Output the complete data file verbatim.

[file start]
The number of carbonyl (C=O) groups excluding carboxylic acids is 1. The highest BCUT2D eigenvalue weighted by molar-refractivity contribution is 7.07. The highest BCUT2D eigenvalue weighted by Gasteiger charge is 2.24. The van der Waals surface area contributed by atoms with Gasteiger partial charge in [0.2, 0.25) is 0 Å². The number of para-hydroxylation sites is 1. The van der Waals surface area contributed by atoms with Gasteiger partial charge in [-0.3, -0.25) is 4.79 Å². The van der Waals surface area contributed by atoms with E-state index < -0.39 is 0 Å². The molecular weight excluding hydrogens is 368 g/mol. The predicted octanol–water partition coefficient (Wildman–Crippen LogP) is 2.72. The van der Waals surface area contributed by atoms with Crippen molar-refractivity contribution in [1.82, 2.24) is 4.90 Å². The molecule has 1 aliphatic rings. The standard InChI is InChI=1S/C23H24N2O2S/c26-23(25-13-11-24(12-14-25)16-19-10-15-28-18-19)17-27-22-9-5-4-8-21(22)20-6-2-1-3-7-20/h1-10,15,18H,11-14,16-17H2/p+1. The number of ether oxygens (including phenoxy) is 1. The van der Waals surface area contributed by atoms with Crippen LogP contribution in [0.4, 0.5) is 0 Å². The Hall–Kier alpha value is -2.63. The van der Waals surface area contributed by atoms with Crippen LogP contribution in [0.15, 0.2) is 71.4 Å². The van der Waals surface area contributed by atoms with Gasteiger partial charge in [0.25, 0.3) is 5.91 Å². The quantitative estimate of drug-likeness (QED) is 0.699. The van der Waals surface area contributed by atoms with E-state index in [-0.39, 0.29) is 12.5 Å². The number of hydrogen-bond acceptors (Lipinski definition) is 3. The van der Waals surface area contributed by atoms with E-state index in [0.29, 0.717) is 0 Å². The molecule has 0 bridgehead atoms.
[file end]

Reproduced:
The number of carbonyl (C=O) groups excluding carboxylic acids is 1. The highest BCUT2D eigenvalue weighted by molar-refractivity contribution is 7.07. The highest BCUT2D eigenvalue weighted by Gasteiger charge is 2.24. The van der Waals surface area contributed by atoms with Gasteiger partial charge in [0.2, 0.25) is 0 Å². The number of para-hydroxylation sites is 1. The van der Waals surface area contributed by atoms with Gasteiger partial charge in [-0.3, -0.25) is 4.79 Å². The van der Waals surface area contributed by atoms with E-state index < -0.39 is 0 Å². The molecular weight excluding hydrogens is 368 g/mol. The predicted octanol–water partition coefficient (Wildman–Crippen LogP) is 2.72. The van der Waals surface area contributed by atoms with Crippen molar-refractivity contribution in [1.82, 2.24) is 4.90 Å². The molecule has 1 aliphatic rings. The standard InChI is InChI=1S/C23H24N2O2S/c26-23(25-13-11-24(12-14-25)16-19-10-15-28-18-19)17-27-22-9-5-4-8-21(22)20-6-2-1-3-7-20/h1-10,15,18H,11-14,16-17H2/p+1. The number of ether oxygens (including phenoxy) is 1. The van der Waals surface area contributed by atoms with Crippen LogP contribution in [0.4, 0.5) is 0 Å². The Hall–Kier alpha value is -2.63. The van der Waals surface area contributed by atoms with Crippen LogP contribution in [0.15, 0.2) is 71.4 Å². The van der Waals surface area contributed by atoms with Gasteiger partial charge in [0.25, 0.3) is 5.91 Å². The quantitative estimate of drug-likeness (QED) is 0.699. The van der Waals surface area contributed by atoms with E-state index in [-0.39, 0.29) is 12.5 Å². The number of hydrogen-bond acceptors (Lipinski definition) is 3. The van der Waals surface area contributed by atoms with E-state index in [0.29, 0.717) is 0 Å². The molecule has 0 bridgehead atoms.